Trouble In Paradise: Lending Club And Prosper

Lending Club and Prosper are going through a rough patch. Renaud Laplanche, the CEO and founder of Lending Club, just resigned amid allegations of financial irregularities, while Prosper recently laid off more than a quarter of its employees.

But those are only the ripples on the pond’s surface. What’s going on underneath is that Wall Street is losing faith in the business model – that is, losing faith in the quality of the loans made on the Lending Club and Prosper platforms.

Not long ago, Wall Street financial institutions couldn’t get enough of Lending Club and Prosper loans. Now the same institutions are cutting back and the effect is severe.

To me, there are two lessons.

This is a Brand New Business Model, and It’s Going to be a Bumpy Ride

Marketplace lending started with the observation that banks pay much less interest to depositors than they charged to borrowers, and that technology should allow someone to decrease that spread, making a profit in the bargain. Lending Club and Prosper grew by substituting proprietary algorithms for traditional bank due diligence. The algorithms seem to work,and institutional investors rushed in.

But marketplace lending has been around for less than 10 years and nobody knows how the algorithms will perform during a down cycle. It’s not a big surprise that Wall Street money managers, aware that the economy might be due for a downturn, are hedging their bets.

The fickleness of Wall Street money managers doesn’t mean the business model of Lending Club and Prosper is broken. To me, there is little doubt that algorithms and big data will replace traditional bank due diligence – not only in consumer lending, but in other parts of the Crowdfunding ecosystem as well. But the algorithms and business models might well have to be adjusted, and nobody should expect a straight line from A to Z.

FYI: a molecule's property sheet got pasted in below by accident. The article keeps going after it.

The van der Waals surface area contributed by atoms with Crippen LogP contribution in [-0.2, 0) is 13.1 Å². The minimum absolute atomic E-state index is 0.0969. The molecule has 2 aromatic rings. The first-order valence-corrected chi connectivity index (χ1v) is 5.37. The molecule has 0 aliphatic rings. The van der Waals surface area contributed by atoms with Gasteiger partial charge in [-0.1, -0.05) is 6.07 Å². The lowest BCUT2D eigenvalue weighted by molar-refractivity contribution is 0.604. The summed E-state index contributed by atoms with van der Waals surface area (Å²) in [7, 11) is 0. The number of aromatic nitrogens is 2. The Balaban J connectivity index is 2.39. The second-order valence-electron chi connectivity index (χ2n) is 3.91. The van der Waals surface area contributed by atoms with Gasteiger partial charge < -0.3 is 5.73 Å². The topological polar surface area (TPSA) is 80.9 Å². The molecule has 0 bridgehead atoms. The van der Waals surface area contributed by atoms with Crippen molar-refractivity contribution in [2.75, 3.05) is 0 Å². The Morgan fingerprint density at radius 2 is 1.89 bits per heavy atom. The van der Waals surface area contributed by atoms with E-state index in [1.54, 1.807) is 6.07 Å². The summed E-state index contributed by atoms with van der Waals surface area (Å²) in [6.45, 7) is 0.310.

The fickleness of Wall Street money managers leads to the second lesson.

Wall Street is Fickle

Soon after launching a Crowdfunding platform, you realize there’s a choice where you look for investment capital. You might have begun with the idea of raising money from the public – that is, from retail investors – but you realize quickly that you can also raise money from institutions.

Raising money from institutions is often much easier because, well, institutions have more money. But there are a couple downsides:

  • You started off hoping to become a household brand, but if most of your money comes from institutions you risk becoming merely a deal originator for institutions, with far less clout and long-term brand value.
  • You started off idealistically hoping to bring high-quality investments to the public, but if most of your money comes from institutions, you aren’t.

The experience of Lending Club and Prosper reveals another downside: Wall Street is fickle. If you build your Crowdfunding business based on large investments from a handful of institutional investors it’s a lot of fun on the way up, but when the institutions pull the plug it’s a hard fall.

Ideally, a Crowdfunding platform can have it both ways, using institutional money to build the business while building its brand with the retail public, to the point where the business can survive and prosper even if institutional tastes change. I don’t know whether that’s possible, but I hope so.

Questions? Let me know.

Scalability in Crowdfunding

Growing plant stepThe Crowdfunding market continues to grow rapidly, increasing in deal size, deal volume, and sophistication. The rapid growth will likely continue for the foreseeable future, as more investors and entrepreneurs learn about the opportunities. And the growth will accelerate if and when:

  • The SEC finalizes regulations under Title IV
  • Congress refurbishes Title III
  • Portals move toward pooled assets
  • Portals are created in more vertical markets
  • Deals become standardized across portals
  • Formally or informally, we get a secondary market for Crowdfunded investments